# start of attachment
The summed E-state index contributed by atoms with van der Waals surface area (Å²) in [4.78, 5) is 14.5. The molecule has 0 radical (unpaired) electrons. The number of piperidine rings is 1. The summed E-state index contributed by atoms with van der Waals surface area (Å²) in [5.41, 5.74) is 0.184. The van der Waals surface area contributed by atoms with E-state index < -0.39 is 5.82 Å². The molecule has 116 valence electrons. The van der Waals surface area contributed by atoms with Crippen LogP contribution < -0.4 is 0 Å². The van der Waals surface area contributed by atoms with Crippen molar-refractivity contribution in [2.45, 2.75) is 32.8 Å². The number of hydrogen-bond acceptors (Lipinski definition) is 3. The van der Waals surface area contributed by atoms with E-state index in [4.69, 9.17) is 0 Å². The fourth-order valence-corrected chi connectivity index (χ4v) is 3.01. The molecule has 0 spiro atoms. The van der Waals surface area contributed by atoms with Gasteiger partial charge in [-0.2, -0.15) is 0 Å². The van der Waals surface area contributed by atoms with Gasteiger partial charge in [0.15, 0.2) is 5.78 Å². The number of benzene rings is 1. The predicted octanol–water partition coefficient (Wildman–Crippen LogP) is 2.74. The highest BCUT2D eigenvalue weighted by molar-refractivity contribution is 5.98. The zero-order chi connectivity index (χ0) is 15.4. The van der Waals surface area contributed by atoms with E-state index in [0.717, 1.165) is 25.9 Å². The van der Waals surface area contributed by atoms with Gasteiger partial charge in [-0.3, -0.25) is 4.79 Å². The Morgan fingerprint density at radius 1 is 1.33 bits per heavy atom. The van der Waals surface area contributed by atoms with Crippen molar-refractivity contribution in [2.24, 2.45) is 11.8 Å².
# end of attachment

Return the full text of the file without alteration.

The summed E-state index contributed by atoms with van der Waals surface area (Å²) in [4.78, 5) is 14.5. The molecule has 0 radical (unpaired) electrons. The number of piperidine rings is 1. The summed E-state index contributed by atoms with van der Waals surface area (Å²) in [5.41, 5.74) is 0.184. The van der Waals surface area contributed by atoms with E-state index < -0.39 is 5.82 Å². The molecule has 116 valence electrons. The van der Waals surface area contributed by atoms with Crippen LogP contribution < -0.4 is 0 Å². The van der Waals surface area contributed by atoms with Crippen molar-refractivity contribution in [2.45, 2.75) is 32.8 Å². The number of hydrogen-bond acceptors (Lipinski definition) is 3. The van der Waals surface area contributed by atoms with E-state index in [4.69, 9.17) is 0 Å². The fourth-order valence-corrected chi connectivity index (χ4v) is 3.01. The molecule has 0 spiro atoms. The van der Waals surface area contributed by atoms with Gasteiger partial charge in [-0.2, -0.15) is 0 Å². The van der Waals surface area contributed by atoms with Gasteiger partial charge in [0.15, 0.2) is 5.78 Å². The number of benzene rings is 1. The predicted octanol–water partition coefficient (Wildman–Crippen LogP) is 2.74. The highest BCUT2D eigenvalue weighted by molar-refractivity contribution is 5.98. The zero-order chi connectivity index (χ0) is 15.4. The van der Waals surface area contributed by atoms with E-state index in [0.717, 1.165) is 25.9 Å². The van der Waals surface area contributed by atoms with Gasteiger partial charge in [-0.3, -0.25) is 4.79 Å². The Morgan fingerprint density at radius 1 is 1.33 bits per heavy atom. The van der Waals surface area contributed by atoms with Crippen molar-refractivity contribution in [2.24, 2.45) is 11.8 Å².